As anyone will tell you, there is nothing quite like eye to eye encounters with Africa’s wildlife or witnessing one of its unique mountains, deserts or lakes. These are a few of our favourite nature documentaries that are almost as good as the real thing.
One of the most comprehensive documentaries ever made about Africa, BBC’s Africa series, took four years of painstaking field work to make before its release in 2013. From the very first episode it delivers never-before-seen encounters with a number of species, unearthing new animal behaviour. Highlights include the most violent giraffe fight ever documented, the first evidence of black rhinos’ social behaviour at Etosha Pan and footage of the world’s largest underground lake at Dragon’s Breath Cave. There are six hour-long episodes in the series, each one concentrating on a different, unique aspect of Africa’s geography and wildlife.
The greatness of Africa in size, species and ecosystem is captured beautifully with characteristically perfect narration by David Attenborough and spectacular camerawork.
Plan a safari to the starkly beautiful Etosha National Park.
The Greatest Animal Migration
Africa’s Great Migration is when hundreds of thousands of wildebeest move from the Serengeti National Park in Tanzania to the Maasai Mara National Reserve in Kenya during July and October. Built into their genetics, the herd is focussed solely on the journey, forgoing water and food, to reach newer, more verdant lands and water sources – nothing but nature can stop them. The journey is fraught with obstacles, most notably predators such as the crocodile, which will attack buck as they cross rivers.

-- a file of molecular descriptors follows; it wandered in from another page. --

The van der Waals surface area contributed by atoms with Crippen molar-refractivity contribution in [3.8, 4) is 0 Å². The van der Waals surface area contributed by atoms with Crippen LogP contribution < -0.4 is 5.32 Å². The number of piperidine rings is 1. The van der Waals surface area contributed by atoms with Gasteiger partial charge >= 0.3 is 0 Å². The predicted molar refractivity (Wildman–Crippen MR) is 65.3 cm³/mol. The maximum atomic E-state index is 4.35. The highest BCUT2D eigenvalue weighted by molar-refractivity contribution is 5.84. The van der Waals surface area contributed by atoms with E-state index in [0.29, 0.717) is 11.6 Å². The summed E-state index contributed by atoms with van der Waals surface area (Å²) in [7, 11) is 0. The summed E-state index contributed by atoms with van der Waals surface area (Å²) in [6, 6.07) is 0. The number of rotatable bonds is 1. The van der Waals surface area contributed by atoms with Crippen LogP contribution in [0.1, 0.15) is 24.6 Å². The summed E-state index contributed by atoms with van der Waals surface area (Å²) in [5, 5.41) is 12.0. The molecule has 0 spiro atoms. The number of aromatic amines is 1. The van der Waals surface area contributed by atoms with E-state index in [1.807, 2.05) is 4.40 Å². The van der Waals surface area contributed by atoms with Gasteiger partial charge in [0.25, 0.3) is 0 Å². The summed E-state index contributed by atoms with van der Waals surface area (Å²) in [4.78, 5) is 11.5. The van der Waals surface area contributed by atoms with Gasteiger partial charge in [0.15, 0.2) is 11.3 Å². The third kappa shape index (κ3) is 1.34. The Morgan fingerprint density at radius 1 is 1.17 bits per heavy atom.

Nature’s very own odyssey, the documentary showcases Africa’s unforgiving side contrasted with the wildebeest’s determination and sheer will to survive. The only downside is rather staid narration.
Stay at the luxury Serengeti Migration Camp to witness this momentous feat of nature.
Cheetah: Against All The Odds
This hour-long documentary focusses on two female cheetahs of the Serengeti as they try to raise their cubs to maturity while danger looms in the form of lack of food, other predators and scavengers like vultures and hyenas. Despite the cheetah’s agility and predatory skill, it’s vulnerable to attack due to its solitary nature and having to leave its cubs when it hunts. Nine out of ten cheetah cubs don’t survive to adulthood, making a cheetah mother’s quest to raise her cubs a true battle against the odds.
The graceful hunting skills of the female cheetah are caught wonderfully on camera, juxtaposed with her dedication to her cubs no matter what the situation.
Despite being made 13 years ago, Predator Bay remains a fascinating documentary as it follows the lives of two ancient predators, the crocodile and the shark. Despite being at the top of the food chain, these two animals face danger from each other. The film is set in Kosi Bay, located in northern Kwa-Zulu Natal. This region boasts a diverse estuary system, leading into the Indian Ocean, where crocodiles, sharks, hippos, turtles and other reptiles try their hand at survival.
Predator Bay gives much-needed insight into a highly developed eco-system and the unique life of a crocodile, which is less easy than we imagined.
Plan a beach and bush safari to Kwa-Zulu Natal.